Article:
Distinguishing bubbles from particles using artificial intelligence (AI)
A major challenge in the automatic visual inspection of parenteralia is the differentiation between air bubbles and particles. We solve this with the support of artificial intelligence. This significantly reduces the false reject rate.
Many influences can affect the detection performance of a machine for automatic visual inspection (AVI). One of the biggest challenges is the generation of bubbles in the filler. Although these bubbles do not pose a risk to the patient, they do present AVI with a major challenge: distinguishing these bubbles from critical particles. High machine speeds, handling, the filling process and the potential tendency of the filler to bubble are common challenges.
As a result of the difficulty in distinguishing between bubbles (non-critical) and particles (critical), AVI will produce an excessive number of rejects or retests. In both cases, this represents a significant business risk. Either time-consuming manual retests have to be organized, or in case of a wrong bad rejection, many good product will be unnecessarily rejected.
In cases where it is difficult to distinguish between bubbles and particles, AI can significantly exceed the performance of a classical image processing algorithm.
In a large-scale pre-engineering study with an industrial partner we were able to demonstrate this. A large batch of samples was provided by the customer. Artificial defects were inserted, similar to a Knapp test set. Through a continuous serialization process these could then be traced back by the customer and the classifications could be compared 1:1. At the customer's site a series test with manual inspection was carried out, at our site a series test was performed on a high performance machine with 600 / min throughput. First of all, the algorithms of classical image processing were adapted to the measuring task. These could map the performance of the MVI, except for the differentiation of particles and bubbles. However, by means of a subsequently trained, supervised AI, the detection performance was dramatically improved to that of the classical algorithm.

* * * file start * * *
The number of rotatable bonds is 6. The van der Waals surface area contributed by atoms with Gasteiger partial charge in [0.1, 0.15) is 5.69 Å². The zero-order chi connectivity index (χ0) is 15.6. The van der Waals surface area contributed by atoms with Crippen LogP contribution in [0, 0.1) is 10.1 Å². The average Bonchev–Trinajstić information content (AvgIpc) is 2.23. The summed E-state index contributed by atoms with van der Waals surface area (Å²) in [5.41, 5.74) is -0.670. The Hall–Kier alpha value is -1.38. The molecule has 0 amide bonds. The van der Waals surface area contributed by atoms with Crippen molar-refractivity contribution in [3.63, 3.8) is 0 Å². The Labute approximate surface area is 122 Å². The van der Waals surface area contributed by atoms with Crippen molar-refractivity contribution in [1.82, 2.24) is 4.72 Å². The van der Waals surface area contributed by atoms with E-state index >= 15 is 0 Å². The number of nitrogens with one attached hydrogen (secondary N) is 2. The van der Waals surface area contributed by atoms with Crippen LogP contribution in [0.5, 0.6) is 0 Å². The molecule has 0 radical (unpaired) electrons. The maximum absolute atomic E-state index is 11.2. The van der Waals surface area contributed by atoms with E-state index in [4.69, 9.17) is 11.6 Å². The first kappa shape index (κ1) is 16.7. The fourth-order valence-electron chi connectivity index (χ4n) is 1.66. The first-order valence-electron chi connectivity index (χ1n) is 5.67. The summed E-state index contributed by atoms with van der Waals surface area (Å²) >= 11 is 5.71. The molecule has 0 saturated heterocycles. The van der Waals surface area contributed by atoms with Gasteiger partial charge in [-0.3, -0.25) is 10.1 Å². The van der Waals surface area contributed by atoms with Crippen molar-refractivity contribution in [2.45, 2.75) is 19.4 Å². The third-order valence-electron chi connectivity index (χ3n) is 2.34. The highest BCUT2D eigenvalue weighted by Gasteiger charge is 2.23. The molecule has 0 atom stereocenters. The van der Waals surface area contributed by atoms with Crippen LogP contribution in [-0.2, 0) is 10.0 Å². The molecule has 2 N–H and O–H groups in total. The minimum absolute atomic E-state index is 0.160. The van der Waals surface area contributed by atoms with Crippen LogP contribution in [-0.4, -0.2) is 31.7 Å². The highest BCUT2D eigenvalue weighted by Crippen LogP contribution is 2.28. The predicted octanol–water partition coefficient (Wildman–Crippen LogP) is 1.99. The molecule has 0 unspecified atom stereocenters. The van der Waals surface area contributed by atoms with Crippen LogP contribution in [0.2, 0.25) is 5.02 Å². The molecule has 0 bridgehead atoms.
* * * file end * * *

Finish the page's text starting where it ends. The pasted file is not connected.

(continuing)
Therefore, our approach is a profound preliminary study in which, in addition to the design of the optical components of the image, the image processing is already preconfigured. Part of the preliminary study is then also the determination of the detection rates that can be achieved later. This includes the classical (image processing algorithms) as well as the use of AI. Many tasks can be solved with sufficient quality using classical image processing algorithms, while others only become relevant for production use through the use of AI due to their severity.
- Vision system design process
- Latest vision components (hard and software, including AI)
- Task specific vision setup
- Reduction of false rejects
- Increase of production outcome
- Increased profits